What are the main reasons to have a Patent in Israel?

Before discussing Israel as a filing venue, let’s just remind ourselves of the reasons that we file patent applications, in addition to the market potential of sale of products. Because the question is ‘why file in Israel’, the reasons below will be couched in an Israel-centric context. So, Israel should be considered as a patenting venue if any if the following applies:

  1. Manufacture: Israeli companies are known to manufacture products covered by my patent, for example, in agriculture, water technology, telecom, pharma, or defense.  
  2. Research & Development: My invention is in a field where there is extensive R&D activity in Israel. This would not only potentially curtail competing market activities, but it would also position me for potential partnership opportunities with companies undertaking such R&D activity (see #3).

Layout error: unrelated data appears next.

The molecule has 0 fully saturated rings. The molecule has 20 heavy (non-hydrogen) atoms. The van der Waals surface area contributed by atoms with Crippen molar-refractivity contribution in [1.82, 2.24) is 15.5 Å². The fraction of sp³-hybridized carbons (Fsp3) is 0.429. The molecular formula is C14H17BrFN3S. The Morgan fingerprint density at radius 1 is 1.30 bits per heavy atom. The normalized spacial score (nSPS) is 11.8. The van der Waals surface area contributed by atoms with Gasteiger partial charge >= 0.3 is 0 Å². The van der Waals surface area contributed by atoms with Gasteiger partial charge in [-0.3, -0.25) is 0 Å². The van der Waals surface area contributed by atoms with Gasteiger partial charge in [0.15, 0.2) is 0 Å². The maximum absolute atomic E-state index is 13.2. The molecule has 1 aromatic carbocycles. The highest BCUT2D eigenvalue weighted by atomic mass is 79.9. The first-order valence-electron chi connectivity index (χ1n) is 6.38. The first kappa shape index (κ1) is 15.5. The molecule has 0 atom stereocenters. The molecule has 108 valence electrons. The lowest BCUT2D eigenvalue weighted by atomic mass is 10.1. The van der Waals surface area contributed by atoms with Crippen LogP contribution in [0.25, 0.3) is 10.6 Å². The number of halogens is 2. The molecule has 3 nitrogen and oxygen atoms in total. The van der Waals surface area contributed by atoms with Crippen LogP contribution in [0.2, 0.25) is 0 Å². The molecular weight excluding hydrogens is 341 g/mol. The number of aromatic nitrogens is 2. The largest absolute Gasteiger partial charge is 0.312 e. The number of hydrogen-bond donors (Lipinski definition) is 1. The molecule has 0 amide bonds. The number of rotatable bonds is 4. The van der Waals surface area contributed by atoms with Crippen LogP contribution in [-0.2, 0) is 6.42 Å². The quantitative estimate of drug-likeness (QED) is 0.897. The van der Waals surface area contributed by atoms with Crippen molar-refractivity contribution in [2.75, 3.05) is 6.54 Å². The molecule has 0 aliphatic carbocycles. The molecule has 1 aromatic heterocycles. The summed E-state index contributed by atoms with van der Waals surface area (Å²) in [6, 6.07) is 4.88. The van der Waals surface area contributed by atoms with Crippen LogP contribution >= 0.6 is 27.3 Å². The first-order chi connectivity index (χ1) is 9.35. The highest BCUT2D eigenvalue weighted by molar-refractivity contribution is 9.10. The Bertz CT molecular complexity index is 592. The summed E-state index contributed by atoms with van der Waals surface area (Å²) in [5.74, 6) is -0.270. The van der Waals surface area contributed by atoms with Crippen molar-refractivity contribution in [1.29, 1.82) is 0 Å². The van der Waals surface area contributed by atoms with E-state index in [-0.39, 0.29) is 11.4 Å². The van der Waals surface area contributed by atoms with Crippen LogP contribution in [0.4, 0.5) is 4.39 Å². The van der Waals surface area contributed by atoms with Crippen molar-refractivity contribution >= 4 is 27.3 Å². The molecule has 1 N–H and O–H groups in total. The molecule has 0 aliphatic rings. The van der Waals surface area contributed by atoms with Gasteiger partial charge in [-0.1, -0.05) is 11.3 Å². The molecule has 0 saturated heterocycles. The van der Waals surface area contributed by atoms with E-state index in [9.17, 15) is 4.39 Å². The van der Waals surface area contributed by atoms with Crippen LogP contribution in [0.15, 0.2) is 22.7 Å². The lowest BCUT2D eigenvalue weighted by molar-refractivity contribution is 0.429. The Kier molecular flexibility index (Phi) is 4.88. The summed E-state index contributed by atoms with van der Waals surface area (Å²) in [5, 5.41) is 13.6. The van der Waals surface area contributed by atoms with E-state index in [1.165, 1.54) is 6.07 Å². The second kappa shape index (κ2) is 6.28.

3. Partnership Opportunities: Following on from #2, patents are a double-edged sword. My ownership of a patent can be used as a device to prevent use of my invention by a third party. However, offering use of my patent, as by licensing, to an Israeli company that is active in the field of my invention, could enable me to license my patent to them, so as to generate an additional income stream for me. Furthermore, depending on the terms of the license, I may also benefit from a partial share in future, related technologies.